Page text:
Little Theatre of Alexandria has been generating considerable heat onstage during these dog days of summer with its forceful, energetic and heartfelt production of "The Who's Tommy," the original rock opera from Pete Townshend of the venerable English group the Who. But there also is a lot of emotion riding along with the sound waves of the faithfully reproduced score, and that's where the strength of the production ultimately is felt.
Townshend's music and lyrics are iconic, with such songs as "Pinball Wizard," "I'm Free" and "See Me, Feel Me" holding an important place in rock history and pop culture. The album "Tommy" was a mega-smash, and it was rare to find a college dorm room that did not have a well-worn copy of the double album displayed in the years following its 1969 release. The music was later adapted for film, a ballet and, in 1993, a hit Broadway musical.
Director Jack B. Stein and a talented cast of two dozen performers, along with Christopher A. Tomasino's skilled 11-member band, do full justice to the music and to the story, creating three-dimensional characters who movingly showcase the majesty of rising above life's obstacles. This is accomplished despite the murkiness of writer Des McAnuff's "plot," which is supposed to weave the songs into a coherent story.
Much of the music is permanently etched into baby-boomer consciousness, so it's remarkable how Tomasino's band makes it sound just about right. The singers deliver full-throated rock-and-roll singing, and the elegant theater on Wolfe Street really jumps. Judy Lewis's tight, fresh choreography avoids 1960s cliches even as Kit Sibley and Jean Schlichting's period costumes joyfully wallow in them.
For those who were born after the Age of Aquarius, here's the story. Tommy Walker, born in London during World War II, witnesses unsettling violence at a tender age, which leaves him, in the words of "Pinball Wizard," a "deaf, dumb and blind kid." Even as his guilt-ridden parents seek a cure, Tommy remains disconnected from his surroundings and vulnerable to abuse and ridicule.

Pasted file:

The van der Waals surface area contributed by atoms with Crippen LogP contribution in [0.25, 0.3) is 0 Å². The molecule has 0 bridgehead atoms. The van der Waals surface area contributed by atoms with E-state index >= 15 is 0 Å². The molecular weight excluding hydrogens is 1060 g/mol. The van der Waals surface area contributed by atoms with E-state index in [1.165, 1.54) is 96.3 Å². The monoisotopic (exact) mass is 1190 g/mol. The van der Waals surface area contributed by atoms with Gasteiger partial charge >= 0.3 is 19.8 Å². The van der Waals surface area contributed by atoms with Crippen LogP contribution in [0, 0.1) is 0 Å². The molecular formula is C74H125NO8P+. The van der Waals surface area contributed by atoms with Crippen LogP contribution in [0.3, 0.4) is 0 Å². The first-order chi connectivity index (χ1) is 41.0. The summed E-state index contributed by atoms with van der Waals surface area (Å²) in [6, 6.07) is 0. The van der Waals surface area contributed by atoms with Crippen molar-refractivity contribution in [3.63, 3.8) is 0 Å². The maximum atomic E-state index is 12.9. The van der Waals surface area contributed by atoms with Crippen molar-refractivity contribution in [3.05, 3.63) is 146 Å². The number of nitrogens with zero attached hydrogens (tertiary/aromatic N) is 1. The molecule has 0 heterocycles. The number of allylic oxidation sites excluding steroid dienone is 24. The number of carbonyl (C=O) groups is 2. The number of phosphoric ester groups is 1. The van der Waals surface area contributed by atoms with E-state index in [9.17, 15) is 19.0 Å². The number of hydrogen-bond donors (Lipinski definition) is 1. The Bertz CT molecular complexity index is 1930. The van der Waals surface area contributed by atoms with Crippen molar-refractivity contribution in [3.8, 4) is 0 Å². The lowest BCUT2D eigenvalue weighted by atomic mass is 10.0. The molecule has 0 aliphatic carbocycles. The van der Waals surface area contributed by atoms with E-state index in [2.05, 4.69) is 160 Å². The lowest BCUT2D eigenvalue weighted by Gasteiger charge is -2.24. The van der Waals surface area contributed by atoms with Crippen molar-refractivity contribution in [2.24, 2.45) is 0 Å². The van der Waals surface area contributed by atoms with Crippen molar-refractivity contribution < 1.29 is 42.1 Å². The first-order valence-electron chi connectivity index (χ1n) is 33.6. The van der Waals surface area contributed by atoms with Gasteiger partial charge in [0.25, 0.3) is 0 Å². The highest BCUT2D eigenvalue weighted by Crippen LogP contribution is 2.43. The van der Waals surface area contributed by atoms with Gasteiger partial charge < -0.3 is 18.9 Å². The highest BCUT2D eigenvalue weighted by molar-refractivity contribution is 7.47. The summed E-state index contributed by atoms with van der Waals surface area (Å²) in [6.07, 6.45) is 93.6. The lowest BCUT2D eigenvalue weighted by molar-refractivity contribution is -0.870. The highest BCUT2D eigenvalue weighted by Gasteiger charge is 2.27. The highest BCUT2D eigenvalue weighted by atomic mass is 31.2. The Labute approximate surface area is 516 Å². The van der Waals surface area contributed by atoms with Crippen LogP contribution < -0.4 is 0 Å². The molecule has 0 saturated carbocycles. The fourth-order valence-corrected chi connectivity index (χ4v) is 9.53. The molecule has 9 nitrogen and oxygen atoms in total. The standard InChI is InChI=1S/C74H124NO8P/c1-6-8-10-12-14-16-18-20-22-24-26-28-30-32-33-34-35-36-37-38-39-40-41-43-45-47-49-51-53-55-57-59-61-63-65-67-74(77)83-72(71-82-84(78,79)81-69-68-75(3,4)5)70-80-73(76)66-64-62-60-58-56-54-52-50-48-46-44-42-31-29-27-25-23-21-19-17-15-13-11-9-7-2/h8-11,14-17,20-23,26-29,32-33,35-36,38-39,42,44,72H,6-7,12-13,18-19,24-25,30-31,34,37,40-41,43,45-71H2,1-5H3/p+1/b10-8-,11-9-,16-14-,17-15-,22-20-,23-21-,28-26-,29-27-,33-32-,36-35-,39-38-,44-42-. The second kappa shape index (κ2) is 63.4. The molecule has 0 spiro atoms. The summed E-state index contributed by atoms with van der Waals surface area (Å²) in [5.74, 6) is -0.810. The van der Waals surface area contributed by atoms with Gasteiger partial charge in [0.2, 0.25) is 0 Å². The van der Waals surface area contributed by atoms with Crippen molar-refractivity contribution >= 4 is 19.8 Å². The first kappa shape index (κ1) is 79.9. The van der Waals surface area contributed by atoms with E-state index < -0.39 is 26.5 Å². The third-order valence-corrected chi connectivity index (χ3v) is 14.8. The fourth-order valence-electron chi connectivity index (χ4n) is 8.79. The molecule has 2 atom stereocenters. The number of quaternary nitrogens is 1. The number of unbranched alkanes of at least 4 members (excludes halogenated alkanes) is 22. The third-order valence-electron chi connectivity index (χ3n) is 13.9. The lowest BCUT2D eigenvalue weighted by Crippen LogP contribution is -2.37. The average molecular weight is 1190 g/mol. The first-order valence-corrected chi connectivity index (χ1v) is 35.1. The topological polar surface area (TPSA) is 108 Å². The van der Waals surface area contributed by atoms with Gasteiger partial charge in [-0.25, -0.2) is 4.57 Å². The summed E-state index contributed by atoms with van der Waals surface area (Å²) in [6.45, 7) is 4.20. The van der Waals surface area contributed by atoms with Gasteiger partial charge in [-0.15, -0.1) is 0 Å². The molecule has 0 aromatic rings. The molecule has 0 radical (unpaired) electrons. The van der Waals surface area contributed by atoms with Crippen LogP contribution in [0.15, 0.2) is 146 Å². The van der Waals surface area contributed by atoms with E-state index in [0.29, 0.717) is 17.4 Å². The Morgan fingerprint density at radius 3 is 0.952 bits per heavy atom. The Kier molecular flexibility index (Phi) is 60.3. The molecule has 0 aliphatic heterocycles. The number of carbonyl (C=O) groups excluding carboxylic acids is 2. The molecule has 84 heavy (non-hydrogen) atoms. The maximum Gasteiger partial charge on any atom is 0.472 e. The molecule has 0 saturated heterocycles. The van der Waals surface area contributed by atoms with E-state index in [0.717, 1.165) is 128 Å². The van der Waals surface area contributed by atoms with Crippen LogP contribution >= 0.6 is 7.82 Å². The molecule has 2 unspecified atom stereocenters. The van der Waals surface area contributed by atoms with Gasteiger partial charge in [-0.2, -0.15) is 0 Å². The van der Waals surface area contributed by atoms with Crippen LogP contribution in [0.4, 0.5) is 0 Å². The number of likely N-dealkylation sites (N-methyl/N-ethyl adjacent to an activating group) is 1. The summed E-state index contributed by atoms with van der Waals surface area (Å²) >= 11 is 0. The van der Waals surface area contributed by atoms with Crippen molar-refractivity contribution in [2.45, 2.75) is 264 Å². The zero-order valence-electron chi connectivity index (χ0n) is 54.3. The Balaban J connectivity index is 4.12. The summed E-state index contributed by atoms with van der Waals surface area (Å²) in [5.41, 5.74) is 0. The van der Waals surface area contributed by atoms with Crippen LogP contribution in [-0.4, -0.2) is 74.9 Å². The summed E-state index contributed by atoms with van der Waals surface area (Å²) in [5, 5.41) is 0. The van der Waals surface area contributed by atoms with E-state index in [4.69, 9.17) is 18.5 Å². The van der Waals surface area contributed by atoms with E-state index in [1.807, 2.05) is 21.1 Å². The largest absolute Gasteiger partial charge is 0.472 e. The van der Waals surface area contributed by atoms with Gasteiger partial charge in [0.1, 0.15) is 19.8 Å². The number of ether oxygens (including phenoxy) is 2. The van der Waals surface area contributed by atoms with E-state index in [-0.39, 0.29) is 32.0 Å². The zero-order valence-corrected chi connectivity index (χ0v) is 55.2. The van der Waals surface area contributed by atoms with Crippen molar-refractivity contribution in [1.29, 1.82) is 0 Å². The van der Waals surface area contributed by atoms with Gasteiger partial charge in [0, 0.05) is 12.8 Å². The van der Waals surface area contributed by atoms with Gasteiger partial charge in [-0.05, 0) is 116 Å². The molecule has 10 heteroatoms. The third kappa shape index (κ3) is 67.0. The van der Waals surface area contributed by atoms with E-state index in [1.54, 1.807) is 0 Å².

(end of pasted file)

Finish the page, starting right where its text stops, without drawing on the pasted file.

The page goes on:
A mystical connection is finally established when the now-teenage boy is placed at a pinball machine, displays remarkable abilities and quickly becomes a celebrity. Another outrageous incident restores Tommy's senses, which elevates his fame (or perhaps notoriety), from which he retreats when his fans begin to turn on him. McAnuff trots out a series of trite themes, such as the perils of the cult of celebrity, dysfunctional families and sexual tensions, but little of it really matters next to the music and the story it capably conveys without his help.
This is an ensemble effort, highlighted by vivid, fervent performances from Steven Block, as the grown-up Tommy; Wade Corder, as Tommy's father, Mr. Walker; Matt Anderson, as sadistic Cousin Kevin; Rafi Hernandez-Roulet, silent but eerily compelling as 10-year-old Tommy; and Jamie Chahine, showing robust vocal chops in a variety of roles. The Who, of course, was all male, so much of the music seems better suited to male voices, but Janice Rivera handles such songs as "Smash the Mirror" and "I Believe My Own Eyes" quite capably as Mrs. Walker.
One of the stars of this production is the simple yet striking and multifaceted set created by Jared Davis, with assistance from Ken Crowley. It has a surreal ability to change appearance when bathed in various lights, allows for multiple scenic changes with the minimum of fuss and incorporates projection screens for a multimedia extravaganza of images that punctuate Tommy's tale.
"The Who's Tommy" concludes this weekend at Little Theatre of Alexandria, 600 Wolfe St. Showtime is 8 p.m. tonight, Friday and Saturday. For tickets, call 703-683-0496. For more information, visit www.thelittletheatre.com.